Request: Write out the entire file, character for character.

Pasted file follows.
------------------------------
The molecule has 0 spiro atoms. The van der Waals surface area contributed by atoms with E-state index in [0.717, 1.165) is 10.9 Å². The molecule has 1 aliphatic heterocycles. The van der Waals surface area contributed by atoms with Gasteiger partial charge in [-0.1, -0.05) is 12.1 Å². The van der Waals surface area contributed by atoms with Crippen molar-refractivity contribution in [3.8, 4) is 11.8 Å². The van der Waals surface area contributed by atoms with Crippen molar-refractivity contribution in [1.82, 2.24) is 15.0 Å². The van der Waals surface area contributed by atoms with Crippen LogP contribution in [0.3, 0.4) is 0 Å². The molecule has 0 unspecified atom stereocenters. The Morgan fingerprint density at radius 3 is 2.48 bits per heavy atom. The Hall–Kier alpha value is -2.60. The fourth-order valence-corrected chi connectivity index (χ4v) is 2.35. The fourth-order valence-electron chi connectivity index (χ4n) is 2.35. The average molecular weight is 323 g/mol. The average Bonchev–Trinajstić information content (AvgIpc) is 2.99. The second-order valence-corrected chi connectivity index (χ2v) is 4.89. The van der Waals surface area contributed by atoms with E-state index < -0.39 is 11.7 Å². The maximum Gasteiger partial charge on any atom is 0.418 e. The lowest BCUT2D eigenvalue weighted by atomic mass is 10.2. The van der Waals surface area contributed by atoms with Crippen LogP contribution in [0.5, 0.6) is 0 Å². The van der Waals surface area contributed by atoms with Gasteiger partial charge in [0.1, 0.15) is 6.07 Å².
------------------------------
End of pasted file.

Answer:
The molecule has 0 spiro atoms. The van der Waals surface area contributed by atoms with E-state index in [0.717, 1.165) is 10.9 Å². The molecule has 1 aliphatic heterocycles. The van der Waals surface area contributed by atoms with Gasteiger partial charge in [-0.1, -0.05) is 12.1 Å². The van der Waals surface area contributed by atoms with Crippen molar-refractivity contribution in [3.8, 4) is 11.8 Å². The van der Waals surface area contributed by atoms with Crippen molar-refractivity contribution in [1.82, 2.24) is 15.0 Å². The van der Waals surface area contributed by atoms with Crippen LogP contribution in [0.3, 0.4) is 0 Å². The molecule has 0 unspecified atom stereocenters. The Morgan fingerprint density at radius 3 is 2.48 bits per heavy atom. The Hall–Kier alpha value is -2.60. The fourth-order valence-corrected chi connectivity index (χ4v) is 2.35. The fourth-order valence-electron chi connectivity index (χ4n) is 2.35. The average molecular weight is 323 g/mol. The average Bonchev–Trinajstić information content (AvgIpc) is 2.99. The second-order valence-corrected chi connectivity index (χ2v) is 4.89. The van der Waals surface area contributed by atoms with E-state index < -0.39 is 11.7 Å². The maximum Gasteiger partial charge on any atom is 0.418 e. The lowest BCUT2D eigenvalue weighted by atomic mass is 10.2. The van der Waals surface area contributed by atoms with Crippen LogP contribution in [0.5, 0.6) is 0 Å². The van der Waals surface area contributed by atoms with Gasteiger partial charge in [0.1, 0.15) is 6.07 Å².